I am at the Lisbon, Portugal meeting of ICANN. There are about 900 registrants and maybe 400 at the plenary sessions at any one time. A number of interesting things are happening here, although in general this is a calm and relatively routine meeting. Judging from the growing amount of swag you get with registration, ICANN looks prosperous and confident. Items of note include: growing pressures to find an acceptable compromise on Whois policy reforms; a surprise
appearance from the Secretary-General of the ITU on Friday; and an announcement this morning from ICANN CEO Paul Twomey that a final decision on the .xxx TLD will be made this week.
The contention over WHOIS and privacy continues, with a lot of attention shifting to the GAC. The Governmental Advisory Committee entered into meetings with the GNSO about this on Sunday afternoon. Bruce Tonkin, GNSO Council chair, and Jordyn Buchanan, chair of the WHOIS policy task force, did this long-running task force a bit of a disservice. Their presentations to GAC made it seem as if the task force is evenly split when in fact, due to weighted voting and the support of the Nomcom representatives on the Council, the reform forces are at or near a supermajority of 2/3. They also gave the Task Force-recommended OPoC proposal, supported by a preponderance of the GNSO, equal time with the trademark/copyright interests' “special circumstances” proposal, which imposes a huge burden on domain name registrants to prove they are worthy of shielding their data. I spoke publicly at this meeting, pointing out that the real roadbock to progress was the intransigence of the trademark/copyright interests and their attempt to link their needs to the legitimate needs of law enforcement authorities. Indeed, only reason the trademark/copyright people made any concessions at all was the April 2006 vote on Whois purpose which showed that a 2/3 majority of the council supported privacy protection in whois data. Bottom line: if you want movement on this issue, you have to vote; further attempts at “consensus” only play into the hands of those who favor the status quo.
The GAC also passed (so I heard) their “Principles Regarding gTLD Whois Services.” It is a typically schizophrenic
document. The EU forces seem to have forced the US to accept language indicating that there are “legitimate concerns” about abuse of unrestricted access to Whois data, and the “conflict with national laws and regulations, in particular applicable privacy and data protection laws.” One of the applicable principles is that “gTLD WHOIS services must comply with applicable national laws and regulations.”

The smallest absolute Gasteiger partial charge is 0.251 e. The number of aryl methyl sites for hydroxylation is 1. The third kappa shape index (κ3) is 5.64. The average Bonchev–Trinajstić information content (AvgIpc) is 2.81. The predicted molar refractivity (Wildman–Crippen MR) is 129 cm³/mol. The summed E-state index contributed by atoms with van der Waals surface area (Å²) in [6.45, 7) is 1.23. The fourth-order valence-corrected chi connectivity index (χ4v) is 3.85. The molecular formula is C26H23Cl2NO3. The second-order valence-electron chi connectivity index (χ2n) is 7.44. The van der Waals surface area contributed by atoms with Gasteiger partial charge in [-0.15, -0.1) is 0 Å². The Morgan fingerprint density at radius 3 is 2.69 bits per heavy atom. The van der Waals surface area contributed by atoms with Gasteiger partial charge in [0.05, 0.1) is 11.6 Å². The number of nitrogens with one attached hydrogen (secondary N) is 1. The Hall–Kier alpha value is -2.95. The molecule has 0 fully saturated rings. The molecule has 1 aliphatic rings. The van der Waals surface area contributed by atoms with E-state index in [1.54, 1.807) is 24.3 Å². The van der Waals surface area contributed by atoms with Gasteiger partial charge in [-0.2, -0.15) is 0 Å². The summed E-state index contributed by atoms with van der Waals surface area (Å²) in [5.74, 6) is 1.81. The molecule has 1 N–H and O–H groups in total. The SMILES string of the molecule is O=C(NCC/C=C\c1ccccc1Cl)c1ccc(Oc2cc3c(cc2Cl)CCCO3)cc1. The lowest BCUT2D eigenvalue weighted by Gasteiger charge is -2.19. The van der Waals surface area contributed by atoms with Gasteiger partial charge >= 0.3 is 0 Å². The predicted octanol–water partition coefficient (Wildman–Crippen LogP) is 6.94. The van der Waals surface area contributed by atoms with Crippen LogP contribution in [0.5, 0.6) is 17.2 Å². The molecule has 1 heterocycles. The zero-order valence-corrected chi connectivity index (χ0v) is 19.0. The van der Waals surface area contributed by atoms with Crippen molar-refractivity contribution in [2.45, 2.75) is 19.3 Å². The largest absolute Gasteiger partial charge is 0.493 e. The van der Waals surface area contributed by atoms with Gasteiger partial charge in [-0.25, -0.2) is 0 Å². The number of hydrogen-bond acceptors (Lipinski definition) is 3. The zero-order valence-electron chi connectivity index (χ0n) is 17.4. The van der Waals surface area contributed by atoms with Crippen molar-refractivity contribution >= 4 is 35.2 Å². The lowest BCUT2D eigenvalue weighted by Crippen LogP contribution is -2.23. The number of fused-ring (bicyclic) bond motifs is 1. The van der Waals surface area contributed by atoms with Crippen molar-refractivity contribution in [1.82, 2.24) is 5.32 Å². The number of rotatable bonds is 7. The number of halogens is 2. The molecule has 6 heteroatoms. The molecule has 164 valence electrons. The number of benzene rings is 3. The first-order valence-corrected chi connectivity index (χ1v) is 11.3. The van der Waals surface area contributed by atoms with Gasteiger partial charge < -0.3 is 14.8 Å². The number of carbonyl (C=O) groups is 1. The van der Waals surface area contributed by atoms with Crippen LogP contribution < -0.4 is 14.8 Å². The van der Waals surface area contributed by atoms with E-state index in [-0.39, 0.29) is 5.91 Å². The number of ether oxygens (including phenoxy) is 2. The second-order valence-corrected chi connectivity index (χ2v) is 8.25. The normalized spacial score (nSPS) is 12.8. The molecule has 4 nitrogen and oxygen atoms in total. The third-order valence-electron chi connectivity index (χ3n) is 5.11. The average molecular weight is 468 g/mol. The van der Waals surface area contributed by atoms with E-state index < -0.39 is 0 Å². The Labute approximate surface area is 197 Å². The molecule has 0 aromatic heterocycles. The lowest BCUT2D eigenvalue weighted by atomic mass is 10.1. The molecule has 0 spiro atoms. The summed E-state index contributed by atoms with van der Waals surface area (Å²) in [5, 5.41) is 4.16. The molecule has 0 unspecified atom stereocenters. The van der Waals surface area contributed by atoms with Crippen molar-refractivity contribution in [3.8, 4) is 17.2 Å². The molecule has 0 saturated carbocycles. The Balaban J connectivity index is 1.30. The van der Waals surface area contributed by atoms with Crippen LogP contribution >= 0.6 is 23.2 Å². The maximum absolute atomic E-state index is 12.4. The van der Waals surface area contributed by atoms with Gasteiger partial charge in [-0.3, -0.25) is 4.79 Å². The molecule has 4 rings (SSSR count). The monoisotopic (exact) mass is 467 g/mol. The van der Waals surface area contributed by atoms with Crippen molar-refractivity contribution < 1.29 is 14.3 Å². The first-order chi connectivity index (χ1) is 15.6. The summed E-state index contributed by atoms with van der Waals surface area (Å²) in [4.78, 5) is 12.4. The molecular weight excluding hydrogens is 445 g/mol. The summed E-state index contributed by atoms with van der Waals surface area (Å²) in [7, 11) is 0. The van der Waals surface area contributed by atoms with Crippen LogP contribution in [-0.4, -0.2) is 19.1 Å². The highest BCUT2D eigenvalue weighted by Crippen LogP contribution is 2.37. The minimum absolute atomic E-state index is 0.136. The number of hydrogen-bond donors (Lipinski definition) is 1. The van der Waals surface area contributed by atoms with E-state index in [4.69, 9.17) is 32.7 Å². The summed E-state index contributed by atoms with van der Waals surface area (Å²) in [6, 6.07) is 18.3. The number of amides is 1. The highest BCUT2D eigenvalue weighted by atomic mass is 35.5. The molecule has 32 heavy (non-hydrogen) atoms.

At the same time, the bulk of the document consists of a laundry list of current uses of Whois, which the document deems “legitimate.” A strange paragraph about abuses of ICTs such as “racism, racial discrimination, xenophobia, and related intolerance, hatred, violence, all forms of child abuse, including paedophilia and child pornography, and trafficking in, and exploitation of, human beings” has been added, showing that governments' tendency to seek to use ICANN to engage in wide-raning censorship and other forms of policy leverage unrelated to technical coordination remains. And the recommendations of the GAC statement are truly insulting, in that they call only for greater accuracy and a “study” of other problems, and thus only advance one stakeholder group's agenda.
A joint dinner of ICANN Board members and GNSO leaders last night tried to focus discussion on the LSE recommendations for reforming the GNSO. Some of us are very interested in constituency restructuring, and in particular LSE's recommendations that the number be reduced to three: Business users, Civil Society users, and the Supply Industry (registries and registrars). Some supported that idea. One Board member proposed a different tripartite structure: registries, registrants, and registrars. In general, there was not a lot of support among the dominant, more conservative board members could be found for a major restructuring, although of course the trademark/copyright interests criticized weighted voting for registries and registrars.